Of all the challenges that election officials face, the selection of a new voting system is certainly the one with the highest stakes. The voters of Philadelphia deserved an open, thorough and responsible procurement process, but didn’t get one.
We have come together as candidates for Philadelphia City Commissioner to say that despite the hard work and professionalism of the civil service staffers who keep voter registration and our elections running, the Commissioners have failed to responsibly carry out their central duty: to make sure that all eligible Philadelphians will be able to vote and that our elections will be as accurate, fair and secure as possible.
At the center of the ongoing voting machine fiasco is the approval on February 20 by Commissioners Lisa Deeley and Al Schmidt of the purchase of ES&S ExpressVote XL hybrid machines using the previously untested “best value” procurement process. The Protect Our Vote Coalition has pointed out and documented serious shortcomings in this procurement up to this point: ignoring best-value procurement guidelines; lack of transparency and public input; bias toward a preferred vendor’s most expensive product; and apparent violations of the Ethics Code and Election Code.The Commissioners who voted to approve the new machines on February 20 were already candidates for re-election under the state’s definition and therefore ineligible to serve on the Board of Elections and participate in that vote.
We applaud the Protect Our Vote Coalition’s participation in weekly Board of Elections meetings, and we applaud City Controller Rebecca Rhynhart for urging the Board to vacate the Commissioners’ decision and to restart the voting system selection process.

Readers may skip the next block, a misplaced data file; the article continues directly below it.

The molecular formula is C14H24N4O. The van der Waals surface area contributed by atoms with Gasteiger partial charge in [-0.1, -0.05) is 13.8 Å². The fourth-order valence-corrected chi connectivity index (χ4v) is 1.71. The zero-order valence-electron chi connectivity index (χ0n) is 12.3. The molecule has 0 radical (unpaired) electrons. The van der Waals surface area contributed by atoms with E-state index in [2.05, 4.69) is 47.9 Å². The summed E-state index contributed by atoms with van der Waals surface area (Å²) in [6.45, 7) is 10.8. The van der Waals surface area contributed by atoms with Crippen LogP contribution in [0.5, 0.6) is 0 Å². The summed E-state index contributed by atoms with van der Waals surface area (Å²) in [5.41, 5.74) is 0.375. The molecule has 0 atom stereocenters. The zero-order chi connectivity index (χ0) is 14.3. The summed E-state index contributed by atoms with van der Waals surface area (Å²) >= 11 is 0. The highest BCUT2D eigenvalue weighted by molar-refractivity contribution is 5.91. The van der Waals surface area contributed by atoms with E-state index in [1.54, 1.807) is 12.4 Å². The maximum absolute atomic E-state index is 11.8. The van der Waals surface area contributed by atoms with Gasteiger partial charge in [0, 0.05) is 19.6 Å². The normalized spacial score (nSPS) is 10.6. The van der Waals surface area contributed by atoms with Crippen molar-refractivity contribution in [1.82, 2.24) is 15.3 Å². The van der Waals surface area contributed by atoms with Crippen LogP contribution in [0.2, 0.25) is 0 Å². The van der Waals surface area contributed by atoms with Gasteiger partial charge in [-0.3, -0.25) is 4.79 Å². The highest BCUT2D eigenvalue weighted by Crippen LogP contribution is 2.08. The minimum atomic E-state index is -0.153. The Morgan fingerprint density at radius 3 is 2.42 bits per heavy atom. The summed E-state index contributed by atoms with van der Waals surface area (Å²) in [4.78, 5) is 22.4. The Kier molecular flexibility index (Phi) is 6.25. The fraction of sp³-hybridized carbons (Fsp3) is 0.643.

Rhynhart has explained in detail why the Board should vacate the decision and issue a new RFP, and she has issued subpoenas aimed at finding out how it happened. State Auditor General Eugene DePasquale said he has “serious concerns about the process” and urged City Council to “review it carefully.” To his credit, City Commissioner Anthony Clark stated on April 10 that he agrees with Rhynhart, as do we.
The result of the flawed process devised by the Commissioners is a voting system that lacks the security, resilience, usability, and accessibility Philadelphia needs. Among its many shortcomings: it tallies bar codes instead of human-readable text failing to meet the recommendations of the Pennsylvania Blue Ribbon Commission; and its accessibility features for people with disabilities are poorly implemented. It would also cost $15–20 million more than other options.
We do not believe this was the right decision, and we do not believe it was made properly.
Other counties are meeting state requirements for more secure and verifiable voting systems through processes that welcome expert and public involvement and can be seen to be honest and transparent. They are implementing new systems more quickly, at much lower cost, and without controversy. Montgomery County did so and is implementing its new system in May. Allegheny County is just starting now; its new voting systems website is a model of clarity and transparency. Philadelphia could do the same.
Proper oversight of our elections, improved voter registration and increased confidence in our democracy here in Philadelphia can happen only with election officials who are competent and trustworthy, and who value public input. We urge the voters of Philadelphia to ensure that the next complement of Commissioners is not dominated by members who are selected and funded by particular political interest groups to whom they are answerable. The Office of the City Commissioners must answer to the people of Philadelphia and no one else.
That we can all cast our votes and trust the results is the bedrock of our democracy. To safeguard and guarantee that is the core responsibility of our election officials, and it is a responsibility that each us pledges to uphold.